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Love in the Bible

The two greatest love stories in the Bible are not of husband and wife.

Source: Wikicommons

[Article revised on 25 April 2020.]

If you think about it, the concept of romantic love barely features among the 66 books of the Bible, despite a cast of over three thousand named characters (some one thousand more than in the books behind Game of Thrones).

Instead, all love in the Bible is directed at God, and the love for the spouse, and more generally for the other, is subsumed under the love of God.

In the Binding of Isaac, Abraham’s love for God trumps his love for Isaac his own son, whom he is willing to sacrifice for no reason other than that God commanded it.

Today, the most popular reading at weddings is Chapter 13 of St Paul’s First Letter to the Corinthians.

Here it is in a form that I have abridged:

Love is patient; love is kind, love is not envious or boastful or arrogant or rude. It does not insist on its own way: it is not irritable or resentful; it does not rejoice in wrongdoing, but rejoices in the truth. It bears all things, believes all things, hopes all things, ensures all things … When I was a child, I spoke like a child, I thought like a child, I reasoned like a child; when I became an adult, I put an end to childish ways … And now faith, hope, and love abide, these three, and the greatest of these is love.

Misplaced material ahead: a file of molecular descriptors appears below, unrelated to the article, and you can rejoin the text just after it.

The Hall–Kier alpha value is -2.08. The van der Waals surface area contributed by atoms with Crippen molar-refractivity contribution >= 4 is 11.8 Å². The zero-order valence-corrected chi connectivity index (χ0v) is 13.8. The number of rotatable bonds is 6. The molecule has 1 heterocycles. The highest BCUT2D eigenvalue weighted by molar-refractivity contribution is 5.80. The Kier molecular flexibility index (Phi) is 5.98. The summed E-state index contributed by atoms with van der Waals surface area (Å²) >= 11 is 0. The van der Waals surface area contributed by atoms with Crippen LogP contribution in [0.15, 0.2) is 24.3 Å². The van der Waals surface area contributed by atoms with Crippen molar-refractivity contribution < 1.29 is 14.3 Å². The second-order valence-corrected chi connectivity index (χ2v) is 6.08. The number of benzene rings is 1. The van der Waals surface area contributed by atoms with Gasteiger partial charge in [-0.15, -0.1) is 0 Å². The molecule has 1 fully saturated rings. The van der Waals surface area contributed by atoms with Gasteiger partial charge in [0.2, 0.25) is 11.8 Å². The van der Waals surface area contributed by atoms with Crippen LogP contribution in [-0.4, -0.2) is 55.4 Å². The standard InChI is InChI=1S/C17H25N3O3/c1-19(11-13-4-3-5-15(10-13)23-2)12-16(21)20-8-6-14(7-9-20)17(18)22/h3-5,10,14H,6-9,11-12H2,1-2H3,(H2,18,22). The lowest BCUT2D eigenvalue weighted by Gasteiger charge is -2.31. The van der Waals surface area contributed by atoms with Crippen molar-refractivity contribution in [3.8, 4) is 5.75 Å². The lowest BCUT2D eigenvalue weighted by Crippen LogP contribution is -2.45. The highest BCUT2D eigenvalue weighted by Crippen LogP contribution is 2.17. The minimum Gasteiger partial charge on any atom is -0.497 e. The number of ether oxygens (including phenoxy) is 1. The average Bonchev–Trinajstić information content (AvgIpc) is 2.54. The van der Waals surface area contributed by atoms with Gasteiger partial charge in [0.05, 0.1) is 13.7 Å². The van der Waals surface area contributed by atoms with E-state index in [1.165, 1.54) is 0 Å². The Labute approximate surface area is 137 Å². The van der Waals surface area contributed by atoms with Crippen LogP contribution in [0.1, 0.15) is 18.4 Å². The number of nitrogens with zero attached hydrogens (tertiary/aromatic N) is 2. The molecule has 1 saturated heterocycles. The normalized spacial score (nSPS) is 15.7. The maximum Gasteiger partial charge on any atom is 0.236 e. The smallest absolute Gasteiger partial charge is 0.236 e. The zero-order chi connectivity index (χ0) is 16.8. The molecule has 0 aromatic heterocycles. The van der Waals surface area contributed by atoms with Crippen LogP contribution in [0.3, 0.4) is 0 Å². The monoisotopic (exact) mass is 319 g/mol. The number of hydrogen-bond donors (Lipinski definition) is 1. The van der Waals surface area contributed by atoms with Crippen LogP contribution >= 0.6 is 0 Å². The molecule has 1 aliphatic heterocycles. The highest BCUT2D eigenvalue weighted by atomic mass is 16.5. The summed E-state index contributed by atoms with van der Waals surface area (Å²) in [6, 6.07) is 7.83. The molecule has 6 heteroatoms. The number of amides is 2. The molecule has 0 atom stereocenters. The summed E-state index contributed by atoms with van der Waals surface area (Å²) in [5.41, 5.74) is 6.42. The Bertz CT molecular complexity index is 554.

The problem in this context is that Paul is not referring to bleary-eyed romantic love, but to Christian love for our fellow men and women.

The passage above is quoted from the New Revised Standard Version of the Bible (NRSV), which renders the Greek agape as ‘love’, but the King James Version, among others, prefers to render it as ‘charity’: ‘And now abideth faith, hope, charity, these three; but the greatest of these is charity.’

Faith, hope, and charity are called the three theological virtues—’theological’ because they are born out of the grace of God, and because they have God for their object. Charity in particular is the love of man for God, and through God, for his fellow men and women.

Even the Song of Songs (the Song of Solomon), which appears to celebrate sexual love, is read in the Jewish tradition as an allegory of the relationship between God and Israel, and in the Christian tradition as an allegory of the relationship between Christ and his ‘bride’, the Christian Church. ‘I am the rose of Sharon, and the lily of the valleys. As the lily among thorns, so is my love among the daughters. As the apple tree among the trees of the wood, so is my beloved among the sons. I sat down under his shadow with great delight, and his fruit was sweet to my taste.’

David and Jonathan

So it is perhaps not entirely surprising that the two greatest love stories in the Bible are not of husband and wife, nor even of man and woman, but of man and man, and woman and woman.

David rivalled Jonathan, son of King Saul, for the throne of Israel.